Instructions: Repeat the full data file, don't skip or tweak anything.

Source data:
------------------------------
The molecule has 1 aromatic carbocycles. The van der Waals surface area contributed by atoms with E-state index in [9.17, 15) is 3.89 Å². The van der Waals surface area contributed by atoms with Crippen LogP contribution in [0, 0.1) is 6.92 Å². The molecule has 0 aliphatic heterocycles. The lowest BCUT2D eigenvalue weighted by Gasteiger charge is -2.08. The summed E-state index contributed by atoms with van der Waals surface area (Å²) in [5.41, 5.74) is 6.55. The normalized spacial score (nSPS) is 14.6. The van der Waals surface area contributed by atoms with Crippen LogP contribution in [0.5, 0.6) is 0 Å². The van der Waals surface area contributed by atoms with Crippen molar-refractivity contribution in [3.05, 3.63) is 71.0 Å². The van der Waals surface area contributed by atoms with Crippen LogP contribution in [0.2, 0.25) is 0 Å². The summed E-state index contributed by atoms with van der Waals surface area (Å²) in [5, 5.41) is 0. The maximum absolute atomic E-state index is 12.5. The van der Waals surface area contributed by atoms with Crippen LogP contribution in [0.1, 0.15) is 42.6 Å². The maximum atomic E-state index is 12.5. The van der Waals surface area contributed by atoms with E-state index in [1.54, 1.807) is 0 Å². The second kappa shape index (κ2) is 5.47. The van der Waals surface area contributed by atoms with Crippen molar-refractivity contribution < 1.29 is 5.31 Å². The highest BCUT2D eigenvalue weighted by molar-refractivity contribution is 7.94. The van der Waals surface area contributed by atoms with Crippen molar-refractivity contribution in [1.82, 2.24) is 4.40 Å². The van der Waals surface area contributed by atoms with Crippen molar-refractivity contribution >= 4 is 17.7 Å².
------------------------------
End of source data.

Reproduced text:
The molecule has 1 aromatic carbocycles. The van der Waals surface area contributed by atoms with E-state index in [9.17, 15) is 3.89 Å². The van der Waals surface area contributed by atoms with Crippen LogP contribution in [0, 0.1) is 6.92 Å². The molecule has 0 aliphatic heterocycles. The lowest BCUT2D eigenvalue weighted by Gasteiger charge is -2.08. The summed E-state index contributed by atoms with van der Waals surface area (Å²) in [5.41, 5.74) is 6.55. The normalized spacial score (nSPS) is 14.6. The van der Waals surface area contributed by atoms with Crippen LogP contribution in [0.5, 0.6) is 0 Å². The van der Waals surface area contributed by atoms with Crippen molar-refractivity contribution in [3.05, 3.63) is 71.0 Å². The van der Waals surface area contributed by atoms with Crippen LogP contribution in [0.2, 0.25) is 0 Å². The summed E-state index contributed by atoms with van der Waals surface area (Å²) in [5, 5.41) is 0. The maximum absolute atomic E-state index is 12.5. The van der Waals surface area contributed by atoms with Crippen LogP contribution in [0.1, 0.15) is 42.6 Å². The maximum atomic E-state index is 12.5. The van der Waals surface area contributed by atoms with E-state index in [1.54, 1.807) is 0 Å². The second kappa shape index (κ2) is 5.47. The van der Waals surface area contributed by atoms with Crippen molar-refractivity contribution < 1.29 is 5.31 Å². The highest BCUT2D eigenvalue weighted by molar-refractivity contribution is 7.94. The van der Waals surface area contributed by atoms with Crippen molar-refractivity contribution in [1.82, 2.24) is 4.40 Å². The van der Waals surface area contributed by atoms with Crippen molar-refractivity contribution >= 4 is 17.7 Å².